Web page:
Valerie Volland (@MrsVolland1) is a colleague of mine who teaches grade 5 here in Chatham Ontario. Recently she has taken to Hopscotch as a tool for coding and demonstrating learning with her students. Val had never coded before this task so I thought I would ask her for a reflection.
Q1) What made you decide to try “coding” with your grade 5 class?
A1: I decided to try coding with my class after one of our P.A. Day, ed camp style meetings. At this meeting we had students from our school teach us about coding and we discussed the idea of Hour of Code. I had no idea what coding really was, so I thought I better invest some time and learn. We started with Hopscotch because you are able to use it on an iPad, and it is age appropriate.
Q2) What have you noticed as a result?
A2: The first day we tried Hopscotch, I gave them the opportunity to explore and problem solve on their own, and or with a partner. The second time we used Hopscotch, some students were already becoming “experts”. I noticed that the students would share their learning, and collaborate and try to problem solve together. Many students put the app on their own device, and watched You Tube videos at home and school to help them create new codes.
Making 2D and 3D shapes with Hopscotch. Lots of trial and error and collaboration! #hopscotch @ICRPS_Sundevils pic.twitter.com/BV1Wkr0UCt
— Valerie Volland (@MrsVolland1) February 19, 2015
Q3) Recently, you had students “code” applications to draw 3D math shapes. Can you tell me about this?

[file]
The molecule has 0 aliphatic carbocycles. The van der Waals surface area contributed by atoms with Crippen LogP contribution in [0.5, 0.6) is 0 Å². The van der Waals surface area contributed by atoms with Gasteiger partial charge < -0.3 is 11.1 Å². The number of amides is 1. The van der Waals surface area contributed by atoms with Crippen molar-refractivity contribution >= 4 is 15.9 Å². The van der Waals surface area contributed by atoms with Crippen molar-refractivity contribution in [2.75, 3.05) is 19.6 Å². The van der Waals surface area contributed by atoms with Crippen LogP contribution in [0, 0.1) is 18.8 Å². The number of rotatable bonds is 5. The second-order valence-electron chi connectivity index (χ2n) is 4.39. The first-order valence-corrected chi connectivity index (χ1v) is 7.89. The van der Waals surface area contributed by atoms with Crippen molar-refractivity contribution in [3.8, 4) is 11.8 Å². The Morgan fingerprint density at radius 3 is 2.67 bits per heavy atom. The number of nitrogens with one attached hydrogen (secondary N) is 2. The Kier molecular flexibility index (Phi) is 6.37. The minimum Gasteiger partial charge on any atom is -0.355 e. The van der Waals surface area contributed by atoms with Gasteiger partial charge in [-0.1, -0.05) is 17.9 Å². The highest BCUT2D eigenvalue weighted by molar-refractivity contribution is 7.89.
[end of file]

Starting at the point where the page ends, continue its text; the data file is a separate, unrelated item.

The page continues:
We started out by creating 2D shapes. We had great discussions about the importance of knowing the angle degrees, and the number of sides when creating the code. We also noticed that there is a pattern that happens when creating some of the shapes, and that you can reduce the amount of coding by creating loops. After mastering the 2D shapes I challenged them to try and create 3D shapes. They of course amazed me 🙂 They worked together to problem solve and persevere through this challenge. The mathematical discussions, and collaboration was incredible. Some students even thought to bring out a protractor to help with the angles. We noticed that there were different ways to create 3D shapes, different codes, and strategies. I love when they realize that there is more than one way to solve a problem!
Q4) Where do you see your students taking this?
A4: I think the next step will be to try to find other classes through twitter that use Hopscotch, so we can share and challenge each other. I was also thinking that we could try to use Hopscotch to make translations. I would also like to get them to use Scratch as a next step, where they can learn to make apps. They seem to be picking up the concepts so fast. It is very exciting.
Q5) Lastly, is there any other information you’d like us to know about this project and approach to learning?
I think one of the most important things that I have learned from this experience is that using technology with math helps to even out the academic playing field. I have 10 students that have IEP’s in my classroom, and with the use of this technology, you are not able to pick out who needs accommodations in Math. This coding experience also gives voices to students who previously for one reason or another did not share their thoughts or opinions, it has empowered them. This adventure has been a great learning experience for my students and myself. I enjoyed being a student right along with them. For anyone who is thinking about trying coding with their students, my advice would be, don’t think, just do! Let go of wanting to be in control, and embrace the opportunity to be a co-learner.
Thanks, Val! For those who are reading – find Val on twitter at @MrsVolland1